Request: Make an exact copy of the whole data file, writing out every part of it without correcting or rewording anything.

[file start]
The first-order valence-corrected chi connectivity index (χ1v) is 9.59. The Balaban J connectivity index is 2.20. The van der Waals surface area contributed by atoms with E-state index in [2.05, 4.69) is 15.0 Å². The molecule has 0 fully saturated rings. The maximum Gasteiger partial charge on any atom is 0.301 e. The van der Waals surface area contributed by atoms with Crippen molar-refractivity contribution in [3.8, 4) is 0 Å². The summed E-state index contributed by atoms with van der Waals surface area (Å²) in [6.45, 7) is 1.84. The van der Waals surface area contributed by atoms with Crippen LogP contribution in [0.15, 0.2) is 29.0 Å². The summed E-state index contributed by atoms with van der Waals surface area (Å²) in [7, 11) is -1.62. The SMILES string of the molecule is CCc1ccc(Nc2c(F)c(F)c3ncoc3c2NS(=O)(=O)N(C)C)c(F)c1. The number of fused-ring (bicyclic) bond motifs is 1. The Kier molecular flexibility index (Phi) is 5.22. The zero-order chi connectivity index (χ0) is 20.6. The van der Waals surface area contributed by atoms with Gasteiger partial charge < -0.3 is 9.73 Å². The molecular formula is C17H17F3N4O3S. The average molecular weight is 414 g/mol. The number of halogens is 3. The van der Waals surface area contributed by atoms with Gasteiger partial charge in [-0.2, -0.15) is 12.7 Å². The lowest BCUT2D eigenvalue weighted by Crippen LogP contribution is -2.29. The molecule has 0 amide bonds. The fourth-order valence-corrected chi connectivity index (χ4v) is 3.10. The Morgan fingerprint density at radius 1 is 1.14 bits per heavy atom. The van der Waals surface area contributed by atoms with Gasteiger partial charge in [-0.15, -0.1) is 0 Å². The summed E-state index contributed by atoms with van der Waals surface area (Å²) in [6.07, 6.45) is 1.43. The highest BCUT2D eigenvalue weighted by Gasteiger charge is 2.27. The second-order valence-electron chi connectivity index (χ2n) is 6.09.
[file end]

The first-order valence-corrected chi connectivity index (χ1v) is 9.59. The Balaban J connectivity index is 2.20. The van der Waals surface area contributed by atoms with E-state index in [2.05, 4.69) is 15.0 Å². The molecule has 0 fully saturated rings. The maximum Gasteiger partial charge on any atom is 0.301 e. The van der Waals surface area contributed by atoms with Crippen molar-refractivity contribution in [3.8, 4) is 0 Å². The summed E-state index contributed by atoms with van der Waals surface area (Å²) in [6.45, 7) is 1.84. The van der Waals surface area contributed by atoms with Crippen LogP contribution in [0.15, 0.2) is 29.0 Å². The summed E-state index contributed by atoms with van der Waals surface area (Å²) in [7, 11) is -1.62. The SMILES string of the molecule is CCc1ccc(Nc2c(F)c(F)c3ncoc3c2NS(=O)(=O)N(C)C)c(F)c1. The number of fused-ring (bicyclic) bond motifs is 1. The Kier molecular flexibility index (Phi) is 5.22. The zero-order chi connectivity index (χ0) is 20.6. The van der Waals surface area contributed by atoms with Gasteiger partial charge < -0.3 is 9.73 Å². The molecular formula is C17H17F3N4O3S. The average molecular weight is 414 g/mol. The number of halogens is 3. The van der Waals surface area contributed by atoms with Gasteiger partial charge in [-0.2, -0.15) is 12.7 Å². The lowest BCUT2D eigenvalue weighted by Crippen LogP contribution is -2.29. The molecule has 0 amide bonds. The fourth-order valence-corrected chi connectivity index (χ4v) is 3.10. The Morgan fingerprint density at radius 1 is 1.14 bits per heavy atom. The van der Waals surface area contributed by atoms with Gasteiger partial charge in [-0.15, -0.1) is 0 Å². The summed E-state index contributed by atoms with van der Waals surface area (Å²) in [6.07, 6.45) is 1.43. The highest BCUT2D eigenvalue weighted by Gasteiger charge is 2.27. The second-order valence-electron chi connectivity index (χ2n) is 6.09.